How Caching Works

The dictionary defines a cache as a place for storing things. A computer’s cache memory is exactly that, a place for storing information that must be accessed quickly. Cache memory can be a special section of memory integrated into the Central Processing Unit (CPU) or it can be a reserved part of the main memory.

In either case, it is used by the CPU to optimize its ability to perform certain calculations. In order to understand the concept of caching, we need to know a little bit about why the need for cache memory arose.

A computer has two main facilities for data storage and retrieval, memory (called primary storage) and disk drives (hard and floppy) and tapes (called secondary storage). The distinguishing characteristic of primary storage is that it is fast and it is volatile which means that when the power is turned off, the data in primary storage is lost. Secondary storage is slower but it is non-volatile. Data written onto a disk drive remains there barring some mechanical or electrical failure.

When a computer starts up, its memory is empty so any programs and data that are required must be read from the disk drive. It often happens that not all of the required information will fit in memory at the same time so some of it is left on the disk to be read in when needed. Now since the memory is full, when the time comes to read in more information from the disk, something will have to be removed from memory to make room.

And if what is removed is needed again later, it will have to be read again from the disk. This process is called paging or swapping and is a common feature of computers ranging from desktops to mainframes.

Swapping works quite well as long as it doesn’t have to occur very often. Since reading from a disk is very slow compared to reading from memory, you can see that if a program has to stop frequently and wait for something to be read from the disk there could be a severe impact on performance. This is the impact that cache memory was designed to mitigate.

Let’s assume that Program A that is executing in memory uses another program (called Program B) to perform some function. When the time comes that program B is needed, Program A tells the operating system to find it. The operating system locates Program B, reads it from disk to memory, and lets it perform its function. When Program B finishes, it is removed from memory.

Since it’s not doing anything, there’s no need to let it use memory that’s needed for other programs. However, if Program A needs Program B over and over again, you can see that Program A will be slowed down by having to wait every time while Program B is read from the disk. Cache memory can prevent this slowdown.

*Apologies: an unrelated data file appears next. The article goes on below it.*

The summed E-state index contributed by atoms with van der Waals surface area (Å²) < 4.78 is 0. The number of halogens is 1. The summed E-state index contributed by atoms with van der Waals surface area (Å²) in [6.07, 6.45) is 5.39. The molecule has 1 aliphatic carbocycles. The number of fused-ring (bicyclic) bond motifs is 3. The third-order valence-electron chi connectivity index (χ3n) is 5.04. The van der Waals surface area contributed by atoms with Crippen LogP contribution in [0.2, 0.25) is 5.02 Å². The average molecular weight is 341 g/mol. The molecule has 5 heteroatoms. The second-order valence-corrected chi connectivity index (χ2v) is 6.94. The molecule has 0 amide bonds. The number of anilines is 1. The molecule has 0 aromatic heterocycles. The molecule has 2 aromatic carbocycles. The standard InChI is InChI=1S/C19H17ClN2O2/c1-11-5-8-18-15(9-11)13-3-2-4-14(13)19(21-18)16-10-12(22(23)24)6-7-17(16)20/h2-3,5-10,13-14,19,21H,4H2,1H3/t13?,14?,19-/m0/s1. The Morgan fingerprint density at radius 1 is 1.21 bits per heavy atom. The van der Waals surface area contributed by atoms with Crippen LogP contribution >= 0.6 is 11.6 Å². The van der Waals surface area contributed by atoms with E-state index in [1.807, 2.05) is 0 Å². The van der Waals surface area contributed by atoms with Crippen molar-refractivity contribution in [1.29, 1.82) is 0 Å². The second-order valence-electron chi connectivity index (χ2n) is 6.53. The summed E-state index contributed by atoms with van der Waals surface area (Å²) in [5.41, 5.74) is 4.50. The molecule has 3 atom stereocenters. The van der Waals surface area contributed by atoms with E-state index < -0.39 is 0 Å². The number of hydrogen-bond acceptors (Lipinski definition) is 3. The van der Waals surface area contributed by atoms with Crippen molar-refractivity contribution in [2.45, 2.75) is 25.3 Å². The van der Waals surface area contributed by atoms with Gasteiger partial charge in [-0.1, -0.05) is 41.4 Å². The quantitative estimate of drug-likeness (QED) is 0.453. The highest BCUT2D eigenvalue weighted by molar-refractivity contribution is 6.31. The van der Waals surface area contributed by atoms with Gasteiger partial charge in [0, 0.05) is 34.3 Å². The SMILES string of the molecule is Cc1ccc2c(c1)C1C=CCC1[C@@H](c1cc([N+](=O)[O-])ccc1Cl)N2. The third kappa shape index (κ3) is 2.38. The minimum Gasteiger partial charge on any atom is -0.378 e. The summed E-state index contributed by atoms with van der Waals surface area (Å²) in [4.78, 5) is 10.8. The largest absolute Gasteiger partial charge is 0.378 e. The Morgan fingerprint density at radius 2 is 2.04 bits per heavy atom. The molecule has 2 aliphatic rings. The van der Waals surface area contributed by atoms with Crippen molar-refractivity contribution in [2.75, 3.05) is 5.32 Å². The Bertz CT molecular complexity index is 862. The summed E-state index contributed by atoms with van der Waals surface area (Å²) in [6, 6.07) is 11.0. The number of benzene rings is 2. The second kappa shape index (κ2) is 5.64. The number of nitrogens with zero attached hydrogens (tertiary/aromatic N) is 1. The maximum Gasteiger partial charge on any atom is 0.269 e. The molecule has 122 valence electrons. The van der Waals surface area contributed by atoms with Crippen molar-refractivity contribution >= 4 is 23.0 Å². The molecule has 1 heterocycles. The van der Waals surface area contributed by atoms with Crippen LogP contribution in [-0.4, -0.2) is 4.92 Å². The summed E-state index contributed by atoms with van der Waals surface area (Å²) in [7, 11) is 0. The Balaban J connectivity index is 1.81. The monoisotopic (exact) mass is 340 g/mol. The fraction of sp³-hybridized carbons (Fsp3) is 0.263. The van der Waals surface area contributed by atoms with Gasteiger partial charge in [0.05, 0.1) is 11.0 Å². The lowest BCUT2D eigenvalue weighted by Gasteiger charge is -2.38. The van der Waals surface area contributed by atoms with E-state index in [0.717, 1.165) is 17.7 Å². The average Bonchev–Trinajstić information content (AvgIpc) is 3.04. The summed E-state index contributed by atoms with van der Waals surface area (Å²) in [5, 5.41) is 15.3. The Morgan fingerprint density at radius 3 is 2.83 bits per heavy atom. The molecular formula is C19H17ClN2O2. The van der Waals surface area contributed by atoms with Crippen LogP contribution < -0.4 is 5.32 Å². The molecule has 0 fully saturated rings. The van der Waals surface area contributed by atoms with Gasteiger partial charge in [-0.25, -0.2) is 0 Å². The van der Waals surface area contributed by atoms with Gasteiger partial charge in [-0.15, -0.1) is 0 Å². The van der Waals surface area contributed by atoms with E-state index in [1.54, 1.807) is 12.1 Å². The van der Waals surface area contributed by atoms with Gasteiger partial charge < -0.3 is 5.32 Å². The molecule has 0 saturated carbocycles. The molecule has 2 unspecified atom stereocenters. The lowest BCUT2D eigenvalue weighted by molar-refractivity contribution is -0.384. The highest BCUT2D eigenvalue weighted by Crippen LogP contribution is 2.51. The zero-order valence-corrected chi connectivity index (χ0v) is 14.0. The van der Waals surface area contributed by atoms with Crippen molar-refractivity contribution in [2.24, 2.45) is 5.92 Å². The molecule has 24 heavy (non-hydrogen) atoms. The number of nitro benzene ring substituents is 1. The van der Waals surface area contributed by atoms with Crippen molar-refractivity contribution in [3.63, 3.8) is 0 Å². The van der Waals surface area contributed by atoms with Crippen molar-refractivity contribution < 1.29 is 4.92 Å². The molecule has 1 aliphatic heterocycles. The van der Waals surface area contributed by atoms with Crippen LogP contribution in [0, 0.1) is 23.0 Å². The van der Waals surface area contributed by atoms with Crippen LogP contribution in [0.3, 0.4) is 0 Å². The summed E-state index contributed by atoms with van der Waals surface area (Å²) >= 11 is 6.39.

In a caching system, when Program A calls for Program B, a special part of the operating system called the cache memory manager reads Program B from disk into the cache memory. Everything that is in the cache is marked with the last time it was used. This mark is called a timestamp.

If the cache is full when Program B is requested, the cache manager will remove the oldest cache entry and replace it with Program B. When Program B finishes, it is not automatically removed from the cache. It stays there until its space is needed for another program or until it is used again. Each time it is used, its timestamp is updated. So as long as Program A keeps calling Program B, it will be in memory and a disk read is not necessary.

Of course, like all solutions, this one is not perfect. If the cache fills up, then the slowdown reappears since either Program B cannot be put in the cache or it is removed immediately after it finishes. Also if the cache holds data and Program A modifies the data, it must be written to the disk so that it will not be lost if a failure occurs.

If a disk write is required after every use of Program B then a slowdown could occur. For the most part, however, caching is an elegant and effective solution to the problem of excessive paging.

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